A small army of Waikato DHB staff are ‘armed’ and ready to fight this year’s flu strain.
The staff, more than 30 in number and dubbed ‘ward influenza vaccination champions’, have made themselves freely available to immunise other staff at short notice.
Waikato DHB health and safety advisor Karren Moss said the DHB introduced the volunteer role for the first time last year, and the results were outstanding.
“In 2013 we had 18 volunteers spanning 15 Waikato DHB departments and immunised a record 4141 staff against the flu,” she said.
“This year, the interest has climbed. With more than 30 volunteers spanning 26 Waikato DHB departments, we have high hopes of protecting even more people than we did last year against this nasty virus.”
The role was put in place to help get more staff vaccinated quickly. It was based on the principle that when staff are vaccinated, there is reduced risk of patients contracting influenza when the virus hits.
“Healthcare workers are more exposed to the flu than the general population, and are therefore at higher risk of becoming infected. This also means that vulnerable patients are at risk of becoming infected from non-immunised healthcare workers,” Ms Moss said.
Waikato DHB immunisation coordinator Kim Hunter is strongly encouraging the Waikato community to follow suit and get their flu vaccine as soon as possible.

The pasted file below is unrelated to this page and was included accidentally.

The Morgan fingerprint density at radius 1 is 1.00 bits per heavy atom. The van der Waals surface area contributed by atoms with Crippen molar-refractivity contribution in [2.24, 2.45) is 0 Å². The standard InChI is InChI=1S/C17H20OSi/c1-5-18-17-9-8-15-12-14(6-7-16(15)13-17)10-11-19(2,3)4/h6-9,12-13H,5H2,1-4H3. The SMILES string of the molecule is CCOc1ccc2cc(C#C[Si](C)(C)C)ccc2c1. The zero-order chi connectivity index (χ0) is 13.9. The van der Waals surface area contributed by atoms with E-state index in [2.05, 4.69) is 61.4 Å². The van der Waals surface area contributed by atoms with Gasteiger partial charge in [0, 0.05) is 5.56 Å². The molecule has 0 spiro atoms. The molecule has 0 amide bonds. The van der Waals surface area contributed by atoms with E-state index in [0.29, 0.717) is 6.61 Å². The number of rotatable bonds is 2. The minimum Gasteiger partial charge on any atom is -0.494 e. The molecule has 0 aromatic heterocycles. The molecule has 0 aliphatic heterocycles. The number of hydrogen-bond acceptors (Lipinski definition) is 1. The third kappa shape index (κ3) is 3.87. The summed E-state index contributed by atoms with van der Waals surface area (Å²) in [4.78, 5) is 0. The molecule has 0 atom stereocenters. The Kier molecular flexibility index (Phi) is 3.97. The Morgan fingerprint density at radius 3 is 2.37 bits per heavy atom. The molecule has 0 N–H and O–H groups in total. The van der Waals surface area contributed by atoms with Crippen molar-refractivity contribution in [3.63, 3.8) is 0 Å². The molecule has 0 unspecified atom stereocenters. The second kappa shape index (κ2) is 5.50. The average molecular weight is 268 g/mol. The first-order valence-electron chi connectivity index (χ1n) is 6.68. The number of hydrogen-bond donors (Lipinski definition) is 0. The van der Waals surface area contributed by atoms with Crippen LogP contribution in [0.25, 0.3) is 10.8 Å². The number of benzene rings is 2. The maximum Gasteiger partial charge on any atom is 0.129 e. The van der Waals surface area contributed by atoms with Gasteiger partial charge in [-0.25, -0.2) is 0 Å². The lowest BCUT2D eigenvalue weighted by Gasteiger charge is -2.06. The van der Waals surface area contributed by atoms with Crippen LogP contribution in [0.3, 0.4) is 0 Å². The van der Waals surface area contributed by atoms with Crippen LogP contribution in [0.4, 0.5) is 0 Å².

“Vaccine has just arrived in GP surgeries across the country and now is the best time to be vaccinated as it can take up to two weeks from vaccination to develop immunity.
“Influenza is a serious illness with severe effects including hospitalisation, complications and even death.
“The vaccine is not live and it is not possible to catch influenza from the vaccine. I encourage everyone to have their vaccine early in the season, before the viruses are circulating,” Mrs Hunter said.
Influenza immunisation is free from a GP or nurse for New Zealanders at high risk of complications – pregnant women, people aged 65 and over, and for people of any age with long-term health conditions such as heart disease, stroke, diabetes, respiratory disease (including asthma), kidney disease and most cancers.
The vaccine is generally well tolerated, and while some people may experience localised pain or redness, most reactions are mild.
The free influenza vaccination season will end on July 31, 2014.
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